Electronic Measurements

Measuring the PC power consumption

Last Modification: January 23, 2014

It is not always easy to determine the consumed power, especially when it a electronic load on an alternating voltage concerns. A simple measurement of the voltage and current with a multimeter and multiplying it isn't sufficient. This will be demonstrated on the basis of a power measurement on a PC.

The measurement

Vermogen PC
Fig. 1: Oscilloscope screen shot of a power measurement on a personal computer.

At the mains terminal of a desktop PC the voltage (green trace) and the current (blue trace) are measured. It stands out that the mains voltage isn't so sinusoidal as may expected. The degree of the distortion is dependently on the kind of district (residential, industrial) one is located. Second, the current drawn is far from sinusoidal. The current flows only at the moments where the voltage is maximum, and has therefore a distinctive impulse shape. These kind of impulse shaped currents are very common for electronic equipment. Nowadays more and more devices will draw a current that is sinusoidal, but especially low budget will still draw highly distorted currents. One may never assume that an unknown device draws an clean sinusoidal current. The phase shift between the voltage and current isn't exactly 0ยบ, if there is any phase relation in such a case. Measuring the cosine-phi is therefore meaningless.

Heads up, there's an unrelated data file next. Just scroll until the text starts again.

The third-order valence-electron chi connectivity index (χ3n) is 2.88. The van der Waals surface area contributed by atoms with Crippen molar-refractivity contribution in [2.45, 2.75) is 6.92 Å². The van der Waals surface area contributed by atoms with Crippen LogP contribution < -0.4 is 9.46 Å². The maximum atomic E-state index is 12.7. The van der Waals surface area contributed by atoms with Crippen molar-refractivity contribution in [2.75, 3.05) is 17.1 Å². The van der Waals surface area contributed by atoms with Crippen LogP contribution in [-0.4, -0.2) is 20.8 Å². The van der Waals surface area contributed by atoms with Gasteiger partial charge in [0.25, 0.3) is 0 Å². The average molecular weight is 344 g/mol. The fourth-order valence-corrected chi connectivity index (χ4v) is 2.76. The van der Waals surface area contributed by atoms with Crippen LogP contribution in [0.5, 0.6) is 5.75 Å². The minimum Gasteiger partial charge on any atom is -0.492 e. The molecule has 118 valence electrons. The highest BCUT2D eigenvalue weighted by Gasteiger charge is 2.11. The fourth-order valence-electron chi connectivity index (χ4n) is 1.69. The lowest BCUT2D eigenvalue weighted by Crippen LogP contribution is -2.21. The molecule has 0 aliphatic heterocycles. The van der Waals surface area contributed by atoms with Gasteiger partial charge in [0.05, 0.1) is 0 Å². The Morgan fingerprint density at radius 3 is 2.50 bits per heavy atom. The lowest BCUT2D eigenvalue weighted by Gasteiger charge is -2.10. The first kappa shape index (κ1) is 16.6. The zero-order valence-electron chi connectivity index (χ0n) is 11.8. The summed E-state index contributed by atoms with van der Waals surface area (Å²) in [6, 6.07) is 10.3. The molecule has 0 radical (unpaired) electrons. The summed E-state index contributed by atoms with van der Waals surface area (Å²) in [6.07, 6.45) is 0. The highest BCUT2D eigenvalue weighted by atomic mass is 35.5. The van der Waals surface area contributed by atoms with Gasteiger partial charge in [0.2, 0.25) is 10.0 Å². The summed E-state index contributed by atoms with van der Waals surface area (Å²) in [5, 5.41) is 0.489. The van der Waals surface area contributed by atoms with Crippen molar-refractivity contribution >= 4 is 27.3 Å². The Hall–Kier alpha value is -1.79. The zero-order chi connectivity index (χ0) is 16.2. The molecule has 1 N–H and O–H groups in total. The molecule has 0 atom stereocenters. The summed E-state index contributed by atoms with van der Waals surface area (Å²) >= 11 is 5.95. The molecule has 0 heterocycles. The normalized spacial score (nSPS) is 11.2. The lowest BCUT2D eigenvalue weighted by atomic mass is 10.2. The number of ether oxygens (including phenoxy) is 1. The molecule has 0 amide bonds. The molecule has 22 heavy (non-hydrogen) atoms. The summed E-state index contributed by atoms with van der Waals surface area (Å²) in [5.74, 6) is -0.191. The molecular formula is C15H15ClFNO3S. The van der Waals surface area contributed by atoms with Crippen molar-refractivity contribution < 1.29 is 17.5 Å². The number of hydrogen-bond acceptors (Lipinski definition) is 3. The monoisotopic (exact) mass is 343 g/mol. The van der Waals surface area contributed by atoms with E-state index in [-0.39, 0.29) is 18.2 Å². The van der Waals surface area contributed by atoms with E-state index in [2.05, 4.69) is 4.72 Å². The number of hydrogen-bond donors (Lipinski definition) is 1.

If the voltage and current is measured with individual multimeters than the values of the voltage and current would be 228 VRMS and 466 mARMS. Multiplying these two values would result in a power reading of 106.25 W. Such a measurement with individual meters doesn't take into account that the current mainly flows during the voltage maximums, and beside these moments the current is almost zero.
On the other hand a real Watt meter will show a reliable value. Just as the measurement with the digital oscilloscope in this example, a wattmeter will multiply the instantaneous values and shows the average value of this. The result of the power measurement in this example is 69,9 W.

A power measurement with multimeters is totally unreliable. One can not speak of a small deviation: 106,25 W while the real power consumption is 69,9 W, a measure fault of no less than 52 %! There is no difference if there is measured with a True-RMS or a cheaper multimeter. Powers can't always be measured with multimeters.

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